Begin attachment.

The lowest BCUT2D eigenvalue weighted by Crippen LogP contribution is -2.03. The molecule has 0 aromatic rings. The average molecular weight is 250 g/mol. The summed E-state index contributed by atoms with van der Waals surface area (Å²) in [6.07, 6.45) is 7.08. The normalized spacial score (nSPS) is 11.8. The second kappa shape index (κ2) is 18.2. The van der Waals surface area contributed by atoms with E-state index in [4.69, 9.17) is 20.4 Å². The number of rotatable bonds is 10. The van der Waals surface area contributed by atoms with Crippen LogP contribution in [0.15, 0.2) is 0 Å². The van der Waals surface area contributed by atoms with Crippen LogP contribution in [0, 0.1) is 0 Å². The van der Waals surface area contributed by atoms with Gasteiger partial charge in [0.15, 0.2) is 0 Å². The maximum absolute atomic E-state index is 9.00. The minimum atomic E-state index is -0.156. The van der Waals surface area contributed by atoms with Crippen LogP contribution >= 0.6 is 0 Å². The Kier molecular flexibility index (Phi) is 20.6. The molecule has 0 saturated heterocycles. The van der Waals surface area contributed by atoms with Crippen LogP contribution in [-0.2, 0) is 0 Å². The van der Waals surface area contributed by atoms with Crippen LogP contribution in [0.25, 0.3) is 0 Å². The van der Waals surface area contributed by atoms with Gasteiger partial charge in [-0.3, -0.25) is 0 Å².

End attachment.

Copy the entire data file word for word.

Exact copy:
The lowest BCUT2D eigenvalue weighted by Crippen LogP contribution is -2.03. The molecule has 0 aromatic rings. The average molecular weight is 250 g/mol. The summed E-state index contributed by atoms with van der Waals surface area (Å²) in [6.07, 6.45) is 7.08. The normalized spacial score (nSPS) is 11.8. The second kappa shape index (κ2) is 18.2. The van der Waals surface area contributed by atoms with E-state index in [4.69, 9.17) is 20.4 Å². The number of rotatable bonds is 10. The van der Waals surface area contributed by atoms with Crippen LogP contribution in [0.15, 0.2) is 0 Å². The van der Waals surface area contributed by atoms with Crippen LogP contribution in [0, 0.1) is 0 Å². The van der Waals surface area contributed by atoms with Gasteiger partial charge in [0.15, 0.2) is 0 Å². The maximum absolute atomic E-state index is 9.00. The minimum atomic E-state index is -0.156. The van der Waals surface area contributed by atoms with Crippen LogP contribution >= 0.6 is 0 Å². The Kier molecular flexibility index (Phi) is 20.6. The molecule has 0 saturated heterocycles. The van der Waals surface area contributed by atoms with Crippen LogP contribution in [-0.2, 0) is 0 Å². The van der Waals surface area contributed by atoms with Crippen LogP contribution in [0.25, 0.3) is 0 Å². The van der Waals surface area contributed by atoms with Gasteiger partial charge in [-0.3, -0.25) is 0 Å².